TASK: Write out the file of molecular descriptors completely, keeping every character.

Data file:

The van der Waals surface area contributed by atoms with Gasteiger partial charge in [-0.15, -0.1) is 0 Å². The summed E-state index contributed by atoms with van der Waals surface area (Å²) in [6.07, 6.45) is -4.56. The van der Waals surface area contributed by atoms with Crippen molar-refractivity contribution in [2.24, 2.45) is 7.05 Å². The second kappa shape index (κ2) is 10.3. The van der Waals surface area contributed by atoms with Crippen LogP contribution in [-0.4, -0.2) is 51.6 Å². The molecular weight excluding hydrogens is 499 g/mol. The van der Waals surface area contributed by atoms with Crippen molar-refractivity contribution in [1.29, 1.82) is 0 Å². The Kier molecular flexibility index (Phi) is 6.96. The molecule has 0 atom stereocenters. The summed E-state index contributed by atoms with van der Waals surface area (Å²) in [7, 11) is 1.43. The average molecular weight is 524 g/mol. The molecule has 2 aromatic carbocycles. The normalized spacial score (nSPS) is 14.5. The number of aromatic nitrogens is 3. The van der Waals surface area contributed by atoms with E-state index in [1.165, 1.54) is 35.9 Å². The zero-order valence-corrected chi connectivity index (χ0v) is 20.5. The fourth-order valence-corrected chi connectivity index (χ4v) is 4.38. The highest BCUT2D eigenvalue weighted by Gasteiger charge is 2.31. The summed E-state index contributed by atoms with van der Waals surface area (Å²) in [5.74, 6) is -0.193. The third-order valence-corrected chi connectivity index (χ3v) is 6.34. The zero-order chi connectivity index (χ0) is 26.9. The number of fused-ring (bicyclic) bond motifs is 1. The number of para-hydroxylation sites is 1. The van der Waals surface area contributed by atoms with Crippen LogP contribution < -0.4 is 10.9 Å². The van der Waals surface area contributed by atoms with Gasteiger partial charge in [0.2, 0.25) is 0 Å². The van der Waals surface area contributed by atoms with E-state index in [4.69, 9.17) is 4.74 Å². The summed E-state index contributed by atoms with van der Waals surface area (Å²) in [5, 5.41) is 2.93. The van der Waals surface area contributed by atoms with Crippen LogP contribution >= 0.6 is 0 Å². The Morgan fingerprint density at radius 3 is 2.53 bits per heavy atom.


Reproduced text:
The van der Waals surface area contributed by atoms with Gasteiger partial charge in [-0.15, -0.1) is 0 Å². The summed E-state index contributed by atoms with van der Waals surface area (Å²) in [6.07, 6.45) is -4.56. The van der Waals surface area contributed by atoms with Crippen molar-refractivity contribution in [2.24, 2.45) is 7.05 Å². The second kappa shape index (κ2) is 10.3. The van der Waals surface area contributed by atoms with Crippen LogP contribution in [-0.4, -0.2) is 51.6 Å². The molecular weight excluding hydrogens is 499 g/mol. The van der Waals surface area contributed by atoms with Crippen molar-refractivity contribution in [1.29, 1.82) is 0 Å². The Kier molecular flexibility index (Phi) is 6.96. The molecule has 0 atom stereocenters. The summed E-state index contributed by atoms with van der Waals surface area (Å²) in [7, 11) is 1.43. The average molecular weight is 524 g/mol. The molecule has 2 aromatic carbocycles. The normalized spacial score (nSPS) is 14.5. The number of aromatic nitrogens is 3. The van der Waals surface area contributed by atoms with E-state index in [1.165, 1.54) is 35.9 Å². The zero-order valence-corrected chi connectivity index (χ0v) is 20.5. The fourth-order valence-corrected chi connectivity index (χ4v) is 4.38. The highest BCUT2D eigenvalue weighted by Gasteiger charge is 2.31. The summed E-state index contributed by atoms with van der Waals surface area (Å²) in [5.74, 6) is -0.193. The third-order valence-corrected chi connectivity index (χ3v) is 6.34. The zero-order chi connectivity index (χ0) is 26.9. The number of fused-ring (bicyclic) bond motifs is 1. The number of para-hydroxylation sites is 1. The van der Waals surface area contributed by atoms with Crippen LogP contribution < -0.4 is 10.9 Å². The van der Waals surface area contributed by atoms with Gasteiger partial charge in [0.2, 0.25) is 0 Å². The van der Waals surface area contributed by atoms with E-state index in [4.69, 9.17) is 4.74 Å². The summed E-state index contributed by atoms with van der Waals surface area (Å²) in [5, 5.41) is 2.93. The van der Waals surface area contributed by atoms with Crippen LogP contribution >= 0.6 is 0 Å². The Morgan fingerprint density at radius 3 is 2.53 bits per heavy atom.